For the Well-Prepared and Fortunate, Recessions Can Present Opportunity
Yes, playing defense comes first, but bargains abound during slack economic times
The first rule of living through a recession is to make sure your household can withstand the challenges. Having a large emergency fund is the foundation of recession survival. It’s the cushion that gives you time to rebound from a layoff, reduced hours or lower commissions.
At the same time, a recession can also be a great time to go on offense, if you’ve planned well and are fortunate.
In a recession pretty much everything goes on sale.
For renters who’ve been frustrated by the rapid rise in home prices and unable to crack through multiple-bid mania, the tables turn in a recession. Price gains slow down — and may even reverse — and the pool of buyers shrinks, as most people are spooked (or unprepared) for a recession. Typically, mortgage rates also fall, increasing your buying power.
Car dealers are hungrier to make a deal, as demand slows and lots grow full.
Contractors too busy to return your call during boom times become eager to tackle your remodeling project.
Been waiting to take a special vacation? Deals on travel and accommodations are going to be more plentiful, and, depending on where you’re headed, the crowds (at least of fellow Americans) will be thinner.
Still, spending money you don’t have to in a recession can seem crazy.
The reality is that while unemployment rises, the vast majority of Americans do not lose their jobs in a recession. Yes, the last recession was vicious. Even so, according to the Labor Department’s data, fewer than two in 10 workers lost their job or were working fewer hours than they wanted. The aim here isn’t to minimize the pain of what the Great Recession inflicted, but to inject some perspective that, even in that rough period, most people kept their jobs.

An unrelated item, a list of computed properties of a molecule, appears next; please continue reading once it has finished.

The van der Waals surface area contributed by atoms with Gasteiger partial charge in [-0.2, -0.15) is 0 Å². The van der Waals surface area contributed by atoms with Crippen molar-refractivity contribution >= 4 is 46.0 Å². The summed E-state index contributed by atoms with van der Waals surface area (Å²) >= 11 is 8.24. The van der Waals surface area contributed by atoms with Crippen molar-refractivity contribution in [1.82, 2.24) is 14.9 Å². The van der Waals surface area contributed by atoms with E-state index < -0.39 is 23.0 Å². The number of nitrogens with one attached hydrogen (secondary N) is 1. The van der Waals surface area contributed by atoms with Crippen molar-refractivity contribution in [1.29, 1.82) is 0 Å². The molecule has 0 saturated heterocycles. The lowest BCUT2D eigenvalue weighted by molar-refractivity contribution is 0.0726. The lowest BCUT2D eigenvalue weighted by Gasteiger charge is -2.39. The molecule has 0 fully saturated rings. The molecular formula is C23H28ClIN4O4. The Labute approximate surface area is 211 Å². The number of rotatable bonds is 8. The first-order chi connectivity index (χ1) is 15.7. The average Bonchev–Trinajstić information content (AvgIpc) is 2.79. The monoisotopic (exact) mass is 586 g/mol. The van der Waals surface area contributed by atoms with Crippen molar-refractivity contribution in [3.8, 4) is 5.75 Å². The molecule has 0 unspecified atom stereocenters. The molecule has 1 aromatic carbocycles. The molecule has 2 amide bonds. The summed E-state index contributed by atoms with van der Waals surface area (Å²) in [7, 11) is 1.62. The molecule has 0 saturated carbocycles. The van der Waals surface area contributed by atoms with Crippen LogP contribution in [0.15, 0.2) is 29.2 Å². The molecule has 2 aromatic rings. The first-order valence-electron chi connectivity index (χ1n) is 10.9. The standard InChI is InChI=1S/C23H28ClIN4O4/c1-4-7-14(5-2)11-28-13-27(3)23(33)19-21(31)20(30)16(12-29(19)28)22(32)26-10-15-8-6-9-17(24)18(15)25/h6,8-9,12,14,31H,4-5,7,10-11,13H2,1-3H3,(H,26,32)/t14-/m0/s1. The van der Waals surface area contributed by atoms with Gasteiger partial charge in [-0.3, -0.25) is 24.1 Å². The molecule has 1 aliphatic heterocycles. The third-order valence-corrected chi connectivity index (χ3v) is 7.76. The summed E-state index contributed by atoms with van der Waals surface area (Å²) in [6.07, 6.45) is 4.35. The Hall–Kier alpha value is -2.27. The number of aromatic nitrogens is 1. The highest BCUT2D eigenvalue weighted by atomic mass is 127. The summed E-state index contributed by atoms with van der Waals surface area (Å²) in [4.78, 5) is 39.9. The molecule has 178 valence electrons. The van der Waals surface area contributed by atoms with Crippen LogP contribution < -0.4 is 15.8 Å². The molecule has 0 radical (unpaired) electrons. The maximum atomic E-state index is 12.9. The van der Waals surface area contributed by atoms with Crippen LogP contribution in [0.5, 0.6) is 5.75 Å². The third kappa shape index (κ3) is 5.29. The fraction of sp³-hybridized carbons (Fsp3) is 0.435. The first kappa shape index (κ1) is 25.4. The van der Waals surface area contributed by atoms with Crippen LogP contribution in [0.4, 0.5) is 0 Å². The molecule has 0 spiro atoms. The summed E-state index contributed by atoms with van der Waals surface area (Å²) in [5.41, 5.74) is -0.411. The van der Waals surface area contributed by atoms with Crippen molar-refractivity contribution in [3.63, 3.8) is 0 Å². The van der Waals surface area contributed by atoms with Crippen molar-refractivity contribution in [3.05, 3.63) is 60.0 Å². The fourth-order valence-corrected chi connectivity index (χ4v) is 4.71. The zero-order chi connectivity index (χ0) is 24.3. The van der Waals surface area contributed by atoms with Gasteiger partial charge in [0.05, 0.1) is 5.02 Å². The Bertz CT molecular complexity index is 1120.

If you find yourself in a secure job when the next recession hits, having your finances in great shape can make it possible to take advantage of “sale” items.
Here’s how to prepare:
Get your credit score as high as the clouds. If your intention is to borrow money for a home purchase or a car, keep in mind that lenders are going to be extra focused on making sure you are a good credit risk. A FICO credit score of 700 is fine. But in a recession, maintaining a credit score in the upper tier, at least 740, helps. (FICO scores range from 300 to 850.)
Push your existing debt as low as possible. You also want to show up with as much income and as little existing debt as possible. Doubling down on reducing unpaid credit card balances, and paying down other loan balances will improve your debt-to-income ratio (DTI), which lenders focus on. Of course, you can also improve this ratio by bringing in more money between now and the next recession. Maybe some extra projects at work or a temporary side gig. Or having a stay-at-home spouse take on some paid work.
Have extra cash handy. Even if you’ve already got the emergency fund polished off, having more cash might make the difference in taking advantage of a recession.
If you’re looking to borrow money, being able to make a bigger down payment always helps your odds of getting your loan application approved, and that’s even more true in a recession. For example, you still might be able to qualify for a 3% or 3.5% low down payment mortgage for a home purchase, but showing up with 5% or even 10% is going to make your application all the stronger in a recession. And the bigger the down payment on a home or car loan, the more likely you will be offered a better interest rate.
Or you may want that extra cash to buy some retirement on the cheap. Recessions typically involve a bear market for stocks. If you have at least 10 years until you retire, a bear market should be viewed as a blow-out sale.
You have heard the investment mantra of “buy low, sell high,” right? Well, a bear market in the midst of a recession is when you can buy low. If you are saving in a workplace retirement plan, your automatic contributions from your paycheck mean you are already going to be buying low in a bear market. That’s great.
You might want to consider increasing your contribution rate to buy even more stocks on sale in a recession.
Another option is to build up a side kitty of cash today (in addition to your emergency money) and when stocks start to slide, add more money to the stock funds and exchange-traded funds you own in an investment retirement account or regular taxable account. Ten, 20, 30 years from now, the fact that you took advantage of stocks on sale will leave you with even more money to enjoy your retirement.